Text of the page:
“Improving the reporting process around attacks, providing staff with medical and psychological support and ensuring they don’t have to continue working with the young person who’s just assaulted them must be adopted as a matter of urgency. This would also be helpful to pupils given the stress and disruption to learning that violent behaviour can cause.

“Low pay and high stress are already fuelling an exodus of teaching assistants. Expecting them to put up with attacks and assaults will force more out of the door, and that’s bad for pupils and schools alike.”

Notes to editors:
– The following case study shared her experiences (the name has been changed):
Hannah said: “The first assault was in 2008. I was left with nerve damage in my spine after the full weight of a boy who was fighting two other lads landed on my shoulder. I live with chronic pain. My family had to support me financially. I was assaulted for the second time in 2017 when a boy karate-kicked my crutch away, aggravating my nerve damage. I retired due to poor health.”
The full report can be read here.
– UNISON is the UK’s largest union with more than 1.3 million members providing public services in education, local government, the NHS, police service and energy. They are employed in the public, voluntary and private sectors.
– The University of Roehampton, London, is an established international higher-education institution providing a high-quality learning and research experience with the aim of developing personal growth and driving social change.


The article School staff face violent attacks from pupils, with some receiving death threats, new research finds  first appeared on the UNISON National site.

Headteachers fear losing increasingly vital teaching assistants as cost-of-living pressures bite?s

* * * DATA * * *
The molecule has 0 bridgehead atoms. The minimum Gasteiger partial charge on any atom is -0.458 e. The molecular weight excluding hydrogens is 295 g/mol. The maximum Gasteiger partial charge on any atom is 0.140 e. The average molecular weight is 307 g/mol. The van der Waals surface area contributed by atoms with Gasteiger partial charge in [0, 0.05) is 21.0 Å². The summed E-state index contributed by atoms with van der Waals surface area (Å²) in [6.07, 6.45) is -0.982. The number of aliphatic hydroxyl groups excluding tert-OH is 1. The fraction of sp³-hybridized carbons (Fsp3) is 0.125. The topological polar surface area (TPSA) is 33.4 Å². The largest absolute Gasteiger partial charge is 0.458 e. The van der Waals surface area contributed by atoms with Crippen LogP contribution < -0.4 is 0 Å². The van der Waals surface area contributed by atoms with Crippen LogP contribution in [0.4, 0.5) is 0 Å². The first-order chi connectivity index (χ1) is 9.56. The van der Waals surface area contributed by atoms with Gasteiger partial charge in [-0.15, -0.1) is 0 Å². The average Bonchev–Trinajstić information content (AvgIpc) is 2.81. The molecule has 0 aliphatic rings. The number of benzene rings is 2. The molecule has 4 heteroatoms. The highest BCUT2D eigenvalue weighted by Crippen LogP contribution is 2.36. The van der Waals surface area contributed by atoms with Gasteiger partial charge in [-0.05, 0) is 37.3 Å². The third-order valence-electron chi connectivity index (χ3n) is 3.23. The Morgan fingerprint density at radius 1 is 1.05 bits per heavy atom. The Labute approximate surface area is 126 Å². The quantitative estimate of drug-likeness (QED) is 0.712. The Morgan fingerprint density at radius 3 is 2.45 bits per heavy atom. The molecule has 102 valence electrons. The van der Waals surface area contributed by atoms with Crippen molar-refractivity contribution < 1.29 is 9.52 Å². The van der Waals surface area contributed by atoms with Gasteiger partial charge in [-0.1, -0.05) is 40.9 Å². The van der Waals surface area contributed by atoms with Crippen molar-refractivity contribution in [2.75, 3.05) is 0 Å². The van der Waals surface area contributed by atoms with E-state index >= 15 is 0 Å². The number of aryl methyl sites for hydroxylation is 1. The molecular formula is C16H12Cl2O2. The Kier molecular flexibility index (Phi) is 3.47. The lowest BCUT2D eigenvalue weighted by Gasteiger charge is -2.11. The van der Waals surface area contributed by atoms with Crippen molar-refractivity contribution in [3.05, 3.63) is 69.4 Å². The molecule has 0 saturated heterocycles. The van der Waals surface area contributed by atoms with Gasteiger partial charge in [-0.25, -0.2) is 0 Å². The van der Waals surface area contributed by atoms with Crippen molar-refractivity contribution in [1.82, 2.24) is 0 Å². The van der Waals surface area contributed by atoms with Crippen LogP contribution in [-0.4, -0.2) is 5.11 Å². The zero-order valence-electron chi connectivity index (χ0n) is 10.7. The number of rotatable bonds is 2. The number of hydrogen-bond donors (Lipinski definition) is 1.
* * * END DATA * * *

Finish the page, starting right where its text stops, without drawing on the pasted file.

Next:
Teaching assistants are still filling the gaps left by specialist staff ?during the pandemic and providing vital emotional support to students and parents, ?according to a UNISON-commissioned report ?published today (?Thursday).

From Covid to the Cost of Living provides a snapshot of the way ?Covid has fundamentally changed the role of teaching assistants, says UNISON.

The report also captures headteachers’ concerns that chronic low pay is driving more teaching assistants out of classrooms to better paid, less stressful jobs ?in other parts of the economy.

The report challenges Liz Truss’ government to do more to acknowledge, support, reward and ?train teaching assistants whose responsibilities and workloads have soared as schools struggle to help pupils catch-up in the wake of the pandemic, says UNISON.

?For the research, University of Portsmouth academics interviewed teaching assistants, teachers and school leaders at five primary schools in England. They found that teaching assistants were delivering a range of vital services and informal support to families, on top of their normal duties.

The report describes, for example, how teaching assistants regularly help parents complete benefit application forms, while others have helped set up food and clothing banks for families in financial difficulty.

Researchers also heard that teaching assistants calling parents during the pandemic to check how they were coping, were often greeted by distraught parents struggling with the stress of the lockdowns and isolation.